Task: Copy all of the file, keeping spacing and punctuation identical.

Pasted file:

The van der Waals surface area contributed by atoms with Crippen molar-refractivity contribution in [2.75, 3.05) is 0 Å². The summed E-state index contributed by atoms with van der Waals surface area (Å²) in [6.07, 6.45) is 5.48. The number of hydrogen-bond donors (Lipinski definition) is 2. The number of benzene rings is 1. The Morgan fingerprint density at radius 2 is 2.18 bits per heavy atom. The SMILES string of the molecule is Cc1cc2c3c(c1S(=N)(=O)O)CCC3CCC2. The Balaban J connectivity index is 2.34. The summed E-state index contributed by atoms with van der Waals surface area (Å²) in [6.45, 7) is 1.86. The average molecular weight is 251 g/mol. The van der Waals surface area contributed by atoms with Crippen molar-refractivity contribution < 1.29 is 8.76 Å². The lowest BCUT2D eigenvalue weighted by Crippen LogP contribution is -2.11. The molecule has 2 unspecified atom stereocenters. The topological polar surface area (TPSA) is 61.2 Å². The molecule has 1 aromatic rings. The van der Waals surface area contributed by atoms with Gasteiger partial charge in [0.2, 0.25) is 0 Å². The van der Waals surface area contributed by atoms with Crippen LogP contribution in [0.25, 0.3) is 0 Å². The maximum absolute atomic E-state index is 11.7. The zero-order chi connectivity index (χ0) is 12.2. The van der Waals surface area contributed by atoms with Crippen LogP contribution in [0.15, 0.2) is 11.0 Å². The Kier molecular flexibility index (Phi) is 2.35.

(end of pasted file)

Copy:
The van der Waals surface area contributed by atoms with Crippen molar-refractivity contribution in [2.75, 3.05) is 0 Å². The summed E-state index contributed by atoms with van der Waals surface area (Å²) in [6.07, 6.45) is 5.48. The number of hydrogen-bond donors (Lipinski definition) is 2. The number of benzene rings is 1. The Morgan fingerprint density at radius 2 is 2.18 bits per heavy atom. The SMILES string of the molecule is Cc1cc2c3c(c1S(=N)(=O)O)CCC3CCC2. The Balaban J connectivity index is 2.34. The summed E-state index contributed by atoms with van der Waals surface area (Å²) in [6.45, 7) is 1.86. The average molecular weight is 251 g/mol. The van der Waals surface area contributed by atoms with Crippen molar-refractivity contribution < 1.29 is 8.76 Å². The lowest BCUT2D eigenvalue weighted by Crippen LogP contribution is -2.11. The molecule has 2 unspecified atom stereocenters. The topological polar surface area (TPSA) is 61.2 Å². The molecule has 1 aromatic rings. The van der Waals surface area contributed by atoms with Gasteiger partial charge in [0.2, 0.25) is 0 Å². The van der Waals surface area contributed by atoms with Crippen LogP contribution in [0.25, 0.3) is 0 Å². The maximum absolute atomic E-state index is 11.7. The zero-order chi connectivity index (χ0) is 12.2. The van der Waals surface area contributed by atoms with Crippen LogP contribution in [0.15, 0.2) is 11.0 Å². The Kier molecular flexibility index (Phi) is 2.35.